When Chevrolet introduced the Super Sport package for the 1961 Impala, it ignited a battle between automakers to see who could bring people the most power. The SS’s 409-cid V8 was built to compete with Ford’s new 390 powerplant. Continue reading
The model year 1958 was a strange one for Detroit, with both General Motors and Ford introducing full-size cars that were essentially stylistic dead ends. And 1958 was the year that GM divisions really slathered on the chrome for top models; even Chevrolet Corvette featured a bunch of chrome flare. Continue reading
This 1960 Chevrolet Impala is unmolested and all original as if it came directly off the showroom floor (except for the wheels). It was ordered with the 283 with a 4-barrel carburetor. Continue reading
Chrome was king when Chevrolet rolled out its 1960 Impala, which was the slightly toned-down descendent of the flamboyant 1959 model. Still with its wide rear deck sporting the unique horizontal tailfin treatment, the ’60 models marked the end of General Motors’ most extravagant designs, and for many vintage-Chevy fans, it remains an enduring favorite.
For this Pick of the Week, we have a fully decked-out 1960 Impala Sports Coupe “Bubble Top,” loaded up with gleaming trim and that elegantly sweeping roofline, with its enormous expanse of windshield and rear glass.
Advertised on ClassicCars.com by a seller in North Andover, Massachusetts, the gleaming red-over-white two-door has just 2,500 miles on its odometer since “an extensive, frame-off restoration,” the seller states.
“Overall, this is a stunning show car,” the seller says in the extensive description. “This 1960 Impala Sports Coupe is a southern car having come from Atlanta and is believed to have been owned by the same family from original purchase through September 2012.
“At that time, it was sold by the children of the original owner, after which the restoration began. The body, paint and interior were completed to exacting professional standards as was the fully rebuilt original engine.”
The engine is the correct 283-cid Power Pack Super Turbo Fire V8, which was used in the Corvettes of that era, linked with automatic transmission.
Although restored to original, the Impala does have a few updates for improved drivability, according to the description, with more-modern power steering and front-end components for better handling and control. Under the hood, electronic ignition has been added inside the original housing, which the seller says could be converted easily back to the original ignition points if desired.
The Impala looks fabulous in its photos, with its extensive body accents and interior in fresh condition. All those acres of chrome and stainless are in excellent shape, according to the seller. And the fender skirts really set off the long horizontal form, adding to the sporting look of this head-turning cruiser.
It’s also nice to see one of these beauties in original configuration, sans custom wheels or other aftermarket embellishments.
The asking price is not cheap, at $48,500, but seems quite reasonable for this rare and apparently impeccable classic that’s certain to be a huge hit at your favorite car show.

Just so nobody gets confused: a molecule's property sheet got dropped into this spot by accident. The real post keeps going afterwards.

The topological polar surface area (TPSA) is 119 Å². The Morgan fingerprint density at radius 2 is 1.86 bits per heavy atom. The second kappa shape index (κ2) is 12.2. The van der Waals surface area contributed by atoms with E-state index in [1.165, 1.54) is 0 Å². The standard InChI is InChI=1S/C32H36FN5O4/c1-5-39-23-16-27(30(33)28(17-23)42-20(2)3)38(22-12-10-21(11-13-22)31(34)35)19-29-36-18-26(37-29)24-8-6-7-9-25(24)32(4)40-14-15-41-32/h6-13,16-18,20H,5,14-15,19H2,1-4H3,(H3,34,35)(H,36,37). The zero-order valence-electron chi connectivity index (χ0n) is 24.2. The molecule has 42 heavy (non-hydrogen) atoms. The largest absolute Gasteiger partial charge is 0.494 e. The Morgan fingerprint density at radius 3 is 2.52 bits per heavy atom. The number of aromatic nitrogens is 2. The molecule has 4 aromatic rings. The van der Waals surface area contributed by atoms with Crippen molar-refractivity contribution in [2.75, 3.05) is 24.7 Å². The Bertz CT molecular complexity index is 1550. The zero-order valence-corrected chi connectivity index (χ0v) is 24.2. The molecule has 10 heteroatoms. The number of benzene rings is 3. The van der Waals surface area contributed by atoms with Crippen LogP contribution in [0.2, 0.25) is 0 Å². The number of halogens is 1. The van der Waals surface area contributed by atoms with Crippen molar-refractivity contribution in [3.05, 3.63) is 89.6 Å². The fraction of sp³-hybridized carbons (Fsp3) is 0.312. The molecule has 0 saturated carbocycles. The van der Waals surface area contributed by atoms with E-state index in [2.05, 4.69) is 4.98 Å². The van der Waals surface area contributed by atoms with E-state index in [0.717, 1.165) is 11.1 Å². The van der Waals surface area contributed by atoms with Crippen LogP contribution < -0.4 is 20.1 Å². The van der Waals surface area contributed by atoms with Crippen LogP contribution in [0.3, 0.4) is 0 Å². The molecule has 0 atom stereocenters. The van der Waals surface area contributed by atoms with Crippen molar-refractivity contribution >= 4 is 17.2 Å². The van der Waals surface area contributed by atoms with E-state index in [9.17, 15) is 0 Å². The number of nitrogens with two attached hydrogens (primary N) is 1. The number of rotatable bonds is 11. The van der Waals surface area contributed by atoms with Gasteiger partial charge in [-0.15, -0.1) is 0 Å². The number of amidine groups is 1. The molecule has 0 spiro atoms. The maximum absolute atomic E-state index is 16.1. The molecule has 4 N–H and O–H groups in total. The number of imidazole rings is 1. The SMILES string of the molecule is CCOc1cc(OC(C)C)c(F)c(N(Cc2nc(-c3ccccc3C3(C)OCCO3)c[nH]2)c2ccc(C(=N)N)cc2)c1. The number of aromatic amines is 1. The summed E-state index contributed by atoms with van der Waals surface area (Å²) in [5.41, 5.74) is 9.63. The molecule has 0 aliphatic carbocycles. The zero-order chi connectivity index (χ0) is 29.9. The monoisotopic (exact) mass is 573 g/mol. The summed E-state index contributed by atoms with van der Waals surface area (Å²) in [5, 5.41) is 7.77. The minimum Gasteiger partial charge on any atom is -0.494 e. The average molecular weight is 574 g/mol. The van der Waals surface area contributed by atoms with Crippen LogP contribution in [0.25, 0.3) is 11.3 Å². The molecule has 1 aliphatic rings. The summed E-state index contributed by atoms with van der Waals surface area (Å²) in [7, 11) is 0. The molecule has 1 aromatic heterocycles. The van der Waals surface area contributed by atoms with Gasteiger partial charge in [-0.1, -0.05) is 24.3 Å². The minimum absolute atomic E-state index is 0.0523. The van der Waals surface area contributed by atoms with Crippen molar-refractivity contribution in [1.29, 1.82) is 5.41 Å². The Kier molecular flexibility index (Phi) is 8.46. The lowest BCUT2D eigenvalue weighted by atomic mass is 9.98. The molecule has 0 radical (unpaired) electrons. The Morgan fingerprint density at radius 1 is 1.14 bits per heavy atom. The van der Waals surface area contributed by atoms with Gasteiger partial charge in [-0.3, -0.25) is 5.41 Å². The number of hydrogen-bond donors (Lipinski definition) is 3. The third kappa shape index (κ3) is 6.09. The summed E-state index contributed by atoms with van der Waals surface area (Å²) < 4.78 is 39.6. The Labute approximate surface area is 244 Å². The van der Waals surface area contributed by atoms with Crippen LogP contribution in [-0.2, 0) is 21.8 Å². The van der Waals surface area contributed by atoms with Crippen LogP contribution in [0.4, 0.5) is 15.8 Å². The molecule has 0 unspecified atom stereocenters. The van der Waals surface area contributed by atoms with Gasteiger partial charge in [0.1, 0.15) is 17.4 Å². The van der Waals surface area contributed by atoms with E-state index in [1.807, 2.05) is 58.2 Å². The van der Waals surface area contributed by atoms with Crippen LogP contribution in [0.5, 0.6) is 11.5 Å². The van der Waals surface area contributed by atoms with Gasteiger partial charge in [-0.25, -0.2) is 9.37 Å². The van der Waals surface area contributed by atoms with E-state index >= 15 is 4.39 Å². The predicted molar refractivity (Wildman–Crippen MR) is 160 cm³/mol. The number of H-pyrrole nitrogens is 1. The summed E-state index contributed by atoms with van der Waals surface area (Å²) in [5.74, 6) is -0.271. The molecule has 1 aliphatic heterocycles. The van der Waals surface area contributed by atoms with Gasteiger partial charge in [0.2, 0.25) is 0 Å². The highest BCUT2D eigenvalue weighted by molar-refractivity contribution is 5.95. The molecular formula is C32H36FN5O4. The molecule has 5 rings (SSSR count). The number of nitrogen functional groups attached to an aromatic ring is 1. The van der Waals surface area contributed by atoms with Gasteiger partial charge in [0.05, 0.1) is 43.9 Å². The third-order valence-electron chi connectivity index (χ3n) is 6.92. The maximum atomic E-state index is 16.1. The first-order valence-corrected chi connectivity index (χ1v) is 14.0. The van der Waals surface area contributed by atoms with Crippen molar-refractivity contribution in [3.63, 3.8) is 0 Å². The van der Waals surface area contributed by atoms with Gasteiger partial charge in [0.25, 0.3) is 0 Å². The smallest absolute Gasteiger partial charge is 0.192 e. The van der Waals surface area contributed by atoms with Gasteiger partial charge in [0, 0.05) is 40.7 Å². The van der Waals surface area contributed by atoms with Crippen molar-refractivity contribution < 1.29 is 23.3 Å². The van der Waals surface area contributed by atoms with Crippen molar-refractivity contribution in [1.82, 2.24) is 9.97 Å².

I was 18 working as a pump jockey. A guy that came into are service station had this car, a 1963 Chevrolet Impala, and I always loved it.
One day, he came in and was driving a 1970 Chevrolet Chevelle. I asked about the 1963. He said it was for sale. It had a 409 and four-speed and would scream!
I asked my Dad if he would cosign a note to borrow $800 dollars. That was the sale price.
Today, as I write this, I miss this car like it was yesterday. Now, a decent Chevy with a 409 is big bucks.
— Don Fugate, Lexington KY
In 1960 I was working at a Chevrolet dealership after school and looking forward to graduation, to going on summer vacation with my parents to visit my aunt in Illinois, and to trying to buy a new Impala Super Sport with the newly released 409 engine.
As we got there, we stopped at a used car lot where I saw a 1959 Chevy Biscyane with a 348 tri-power engine and a positraction rear for $1,900. I thought I could afford the payments. My Dad said let’s sleep on it.
Later, we came upon a Chevrolet dealership that had three 1961 Impalas sitting out with big signs that said “Sale.” The salesman came out and said they were special sale cars that were ordered with 409 engines but were not picked up so the customer lost his deposit and they were being sold at a reduced price.
I did not have enough for a down payment that would make my payments affordable. I said I would have go back and buy that 1959 Chevrolet the next day.
The next day my Dad left my aunt’s house early and I started to get a little mad. But after he’d been gone about four hours I heard a loud noise out front. It was my Dad. He had gone back to the dealer, given him the difference between what I had as a down payment and what it would take to make my payments affordable.
I had my 409!
Eventually, I sold the car to get married and raise a family. But 40 years later I came across another 1961, this one in Booneville Arkansas, that needed to be restored. Again, I just did not have the funds to do it.
My Dad found out about it and bought it for me (he did it again!). I restored the car and completed it two weeks before Dad died. I am so glad that he got to see the completed car.
Now, due to hard times, I sold that car to pay bills. But maybe times will get better and my luck will change and I could be driving a 1961 Impala 409 Super Sport again.